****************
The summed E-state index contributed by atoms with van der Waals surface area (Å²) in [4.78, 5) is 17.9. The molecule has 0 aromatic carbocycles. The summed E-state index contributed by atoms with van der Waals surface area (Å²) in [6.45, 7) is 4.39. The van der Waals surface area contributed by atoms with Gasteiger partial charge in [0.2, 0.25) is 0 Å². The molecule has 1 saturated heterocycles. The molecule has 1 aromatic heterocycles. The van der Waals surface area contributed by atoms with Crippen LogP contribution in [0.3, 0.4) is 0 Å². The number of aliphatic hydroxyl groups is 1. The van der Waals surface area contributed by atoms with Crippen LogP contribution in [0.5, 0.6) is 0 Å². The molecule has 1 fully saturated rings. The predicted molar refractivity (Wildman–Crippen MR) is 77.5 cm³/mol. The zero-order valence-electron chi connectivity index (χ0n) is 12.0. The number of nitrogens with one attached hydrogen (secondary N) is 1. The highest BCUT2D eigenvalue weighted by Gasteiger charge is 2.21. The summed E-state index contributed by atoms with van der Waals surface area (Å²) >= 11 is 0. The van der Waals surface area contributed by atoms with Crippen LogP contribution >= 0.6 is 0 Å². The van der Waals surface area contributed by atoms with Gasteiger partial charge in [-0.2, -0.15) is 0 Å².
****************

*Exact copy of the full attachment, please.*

The summed E-state index contributed by atoms with van der Waals surface area (Å²) in [4.78, 5) is 17.9. The molecule has 0 aromatic carbocycles. The summed E-state index contributed by atoms with van der Waals surface area (Å²) in [6.45, 7) is 4.39. The van der Waals surface area contributed by atoms with Gasteiger partial charge in [0.2, 0.25) is 0 Å². The molecule has 1 saturated heterocycles. The molecule has 1 aromatic heterocycles. The van der Waals surface area contributed by atoms with Crippen LogP contribution in [0.3, 0.4) is 0 Å². The number of aliphatic hydroxyl groups is 1. The van der Waals surface area contributed by atoms with Crippen LogP contribution in [0.5, 0.6) is 0 Å². The molecule has 1 fully saturated rings. The predicted molar refractivity (Wildman–Crippen MR) is 77.5 cm³/mol. The zero-order valence-electron chi connectivity index (χ0n) is 12.0. The number of nitrogens with one attached hydrogen (secondary N) is 1. The highest BCUT2D eigenvalue weighted by Gasteiger charge is 2.21. The summed E-state index contributed by atoms with van der Waals surface area (Å²) >= 11 is 0. The van der Waals surface area contributed by atoms with Crippen LogP contribution >= 0.6 is 0 Å². The van der Waals surface area contributed by atoms with Gasteiger partial charge in [-0.2, -0.15) is 0 Å².